Most concrete projects are created in the designer’s mind and fleshed out in detail on paper before any construction begins. This one began with the owner’s idea, which he and the mason began to execute intuitively in a hands-on manner with very little advance planning. The result is a design that both met the owner’s intended goals and surpassed his expectations.
The original objective was to build a tri-level patio in the space between the house and the machine shop. It turned out that one of the levels would have been too small to be practical, so the upper two levels were combined into one for more usable space.
The design developed organically as the mason worked with the physical environment of the space. The patio was extended further to the north than originally intended, and a retaining wall added in the northeast corner to make better use of the space and avoid the trip hazard that a step down might have caused. The spontaneous decision to add an outdoor fireplace also resulted in an expansion of the lower patio level.
The lower patio took on a flowing, organic shape in response to the contour of the site. The curving edges lend the project a natural look, which fits in well with the existing rock retaining wall and the wooded setting. While the fireplace and upper patio feature primarily straight lines, the curved steps down and the contrasting-colored, 25 ft. straight path from the upper level across to the other end of the lower level help to unify the two areas. The path was originally intended to be curved, but in addition to balancing the design, keeping it straight resulted in a more logical division of the patio, allowing ample room for patio furniture on either side.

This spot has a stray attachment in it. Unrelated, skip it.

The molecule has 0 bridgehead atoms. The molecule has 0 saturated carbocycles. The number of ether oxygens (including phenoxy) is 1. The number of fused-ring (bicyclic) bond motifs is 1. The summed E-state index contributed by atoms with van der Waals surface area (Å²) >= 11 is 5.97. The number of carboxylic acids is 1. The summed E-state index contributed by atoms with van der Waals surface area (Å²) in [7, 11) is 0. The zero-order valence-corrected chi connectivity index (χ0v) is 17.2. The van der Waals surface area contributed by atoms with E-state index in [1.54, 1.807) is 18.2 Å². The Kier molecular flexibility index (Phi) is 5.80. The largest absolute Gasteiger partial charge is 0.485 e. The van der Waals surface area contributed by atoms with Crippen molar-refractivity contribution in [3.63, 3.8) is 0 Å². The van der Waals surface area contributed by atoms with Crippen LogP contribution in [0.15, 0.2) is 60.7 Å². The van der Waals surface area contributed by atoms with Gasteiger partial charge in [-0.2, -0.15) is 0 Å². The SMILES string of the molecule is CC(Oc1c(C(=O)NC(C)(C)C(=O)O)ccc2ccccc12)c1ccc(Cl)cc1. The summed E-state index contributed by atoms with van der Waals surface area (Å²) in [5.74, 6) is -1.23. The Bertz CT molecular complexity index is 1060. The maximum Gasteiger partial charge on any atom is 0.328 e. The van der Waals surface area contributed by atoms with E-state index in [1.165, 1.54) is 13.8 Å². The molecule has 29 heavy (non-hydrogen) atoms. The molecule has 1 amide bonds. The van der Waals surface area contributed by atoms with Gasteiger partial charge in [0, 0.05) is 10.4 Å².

The mason chose a decorative slate stamp that extends the natural appearance to the concrete’s surface. It also complements the rock retaining wall. The stamp was chosen for aesthetic reasons, but it also offered a side benefit of time savings. Because it was a random pattern, no lines had to be matched up. This saved about two hours on the job. This was important because while the project was begun in August, 2013, by the time the last pours were finished it was October and pushing into cold weather. The project took about six weeks to complete.
The colors were chosen carefully to complement the home and the other hardscape elements of the project. Once the block for the pillars and retaining walls was chosen, a brownish tan integral color was chosen for the slab. A charcoal gray powder release augmented with randomly scattered handfuls of buff-colored release resulted in a beautifully marbled surface. The charcoal gray color coordinates well with the block, and also picks up the blue of the house. The contrasting pathway was done in the buff colored release only, scrubbed lightly with mild detergent and a wide, soft brush. A glossy, bright cure sealer was applied to hold the color and provide a surface sheen.
Because the patio sits tightly between the home and the existing retaining wall, space was limited on the site. The contractor had to work carefully to avoid damaging already installed portions of the project. At times he had to truck materials in manually where vehicle access was impossible.
A total of 27 yards of 4000 PSI, air entrained, normal and stamped ready mix was used to pour this 1,500 sq. ft. project. The homeowner reports being very pleased with the installation.